RTDs are really very simple devices: just a small strip of Platinum that measures 100Ω or 1000Ω exactly at 0°C. Bonded to the PT100/PT1000 are 2, 3 or 4 wires.
We'll explain the 4-wire version since that's the most complex. Normally if you want to measure a resistor you just connect your multimeter to each side of the resistor. The multimeter puts a small current through the resistor and measures the voltage generated across it (remember V = I * R). This works great for just about all resistors. However, for very precise readings of low-resistance resistors, you also have to account for the wires connected! For basic resistors, they are only good to 5% anyways so we don't mind the resistance of the wires.
For RTDs, the wires, especially the 1 meter long ones, are 1, 2 maybe even 4Ω of extra resistance! That can add up to half or even a full °C! No good, we want to make sure that resistance is not included in our measurement
Thus, the 4-wire RTD. Each side of the RTD has two wires attached. Each wire is maybe 1Ω of resistance. When connected to the amplifier, the smart amp will measure the voltage across the RTD and also across the wire pairs.
For example, here's the approximate resistances of a 4-Wire PT100 RTD at 0°C (for a PT1000, the middle resistance would be (1002Ω rather than 102Ω)
(Remember that the middle resistance - 102 or 1002 Ω - will vary with temperature, but the 2Ω wires will not) When the amp measures this sensor, it will measure the resistance between one set of red and blue wires. It will then measure the resistances between the red wires and blue wires. Then divide those resistances by half - since there's two wires and we just want the resistance of one wire. The final result is 102 - 1 - 1 = 100Ω
These are very similar to the 4-wire type but there is only one 'pair' of connected wires. The reasoning for this is that the wires for the RTD are all pretty much the same gauge and length, so rather than having two pairs, the amplifier will just read one pair and use that resistance as the same for both wires.
These are as simple as it gets, only one wire per side. You may need to calibrate the sensor by putting it in an ice bath to get the resistance at 0°C (say 102Ω) and then subtracting 100Ω to figure out the collective resistance of the connection wires!
Connect the four wires to each of the pads. Use a multimeter to determine which wires connect together directly (2 ohms or so between them) and which connect through the RTD. Chances are the wires that connect together are the same color. The two pairs connect so that the ones that are connected together go into the two matching terminal blocks on left or right. It doesn't matter which of the matched pair is on the outside or inside. It doesn't matter which of the match pairs are on the left or right.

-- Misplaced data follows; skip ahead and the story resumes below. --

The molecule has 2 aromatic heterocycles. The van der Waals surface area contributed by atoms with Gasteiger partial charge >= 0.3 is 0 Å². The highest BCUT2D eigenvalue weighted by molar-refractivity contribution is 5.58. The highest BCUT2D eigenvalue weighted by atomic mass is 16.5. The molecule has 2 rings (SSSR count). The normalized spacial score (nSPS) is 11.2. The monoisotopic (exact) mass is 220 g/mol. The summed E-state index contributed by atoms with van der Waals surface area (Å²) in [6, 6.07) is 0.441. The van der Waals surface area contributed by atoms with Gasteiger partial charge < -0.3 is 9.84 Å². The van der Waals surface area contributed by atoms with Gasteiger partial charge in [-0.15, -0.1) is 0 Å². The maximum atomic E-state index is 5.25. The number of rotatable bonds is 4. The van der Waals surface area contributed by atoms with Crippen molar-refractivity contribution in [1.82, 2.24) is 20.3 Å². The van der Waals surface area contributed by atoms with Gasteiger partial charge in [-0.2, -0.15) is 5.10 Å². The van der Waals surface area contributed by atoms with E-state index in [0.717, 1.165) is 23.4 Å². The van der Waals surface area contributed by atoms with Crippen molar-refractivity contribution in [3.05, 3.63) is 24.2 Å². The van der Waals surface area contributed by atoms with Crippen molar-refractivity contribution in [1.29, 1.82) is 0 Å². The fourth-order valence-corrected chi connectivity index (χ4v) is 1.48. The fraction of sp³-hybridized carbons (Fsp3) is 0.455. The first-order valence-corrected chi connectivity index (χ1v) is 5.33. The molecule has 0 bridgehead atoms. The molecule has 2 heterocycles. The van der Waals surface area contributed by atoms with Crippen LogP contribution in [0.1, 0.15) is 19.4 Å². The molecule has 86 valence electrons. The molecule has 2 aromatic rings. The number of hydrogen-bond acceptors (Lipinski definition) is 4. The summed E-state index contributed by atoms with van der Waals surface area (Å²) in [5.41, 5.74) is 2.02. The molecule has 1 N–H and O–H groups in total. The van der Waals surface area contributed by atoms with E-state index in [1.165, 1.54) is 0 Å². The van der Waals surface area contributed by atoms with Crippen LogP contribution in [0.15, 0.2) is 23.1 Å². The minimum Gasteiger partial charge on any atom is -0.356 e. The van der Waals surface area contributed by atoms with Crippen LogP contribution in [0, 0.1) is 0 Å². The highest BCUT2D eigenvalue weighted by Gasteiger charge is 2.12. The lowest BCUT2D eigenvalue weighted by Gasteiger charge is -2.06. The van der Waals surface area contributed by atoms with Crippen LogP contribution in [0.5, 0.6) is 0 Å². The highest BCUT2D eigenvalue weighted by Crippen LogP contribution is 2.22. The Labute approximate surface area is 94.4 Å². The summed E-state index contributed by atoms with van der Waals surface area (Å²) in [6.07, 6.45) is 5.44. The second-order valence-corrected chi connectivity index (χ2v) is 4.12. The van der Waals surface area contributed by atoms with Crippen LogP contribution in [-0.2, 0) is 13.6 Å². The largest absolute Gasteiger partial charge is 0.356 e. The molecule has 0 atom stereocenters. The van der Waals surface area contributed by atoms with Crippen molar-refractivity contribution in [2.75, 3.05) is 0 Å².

Do not solder closed any jumpers or cut any jumpers. Use as is!
Connect the three wires to the three right-most contacts. Use a multimeter to determine which wires connect together directly (2 ohms or so between them) and which connect through the RTD. Chances are the wires that connect together are the same color. The two wires that are connected together should go in the right-most blocks (labeled F+ and RTD+). It doesn't matter which of the matched pair is on the outside or inside. The third wire that is on the other side of the RTD connects to the left (marked F- or RTD-). It doesn't matter which slot it's in!
You will have to cut the thin trace in between the 2-way jumper on the right side of the board, and then solder closed the blob on the right side.
Then next to the terminal block on the left, solder closed that jumper as well. Alternatively you can put a piece of wire into the terminal blocks to 'short' them
This is the easiest wiring, you can just use either terminal block slot on the sides for each wire. Then either solder closed the jumpers next to the RTD terminal block or put little wires in the right and left terminal blocks to short them together.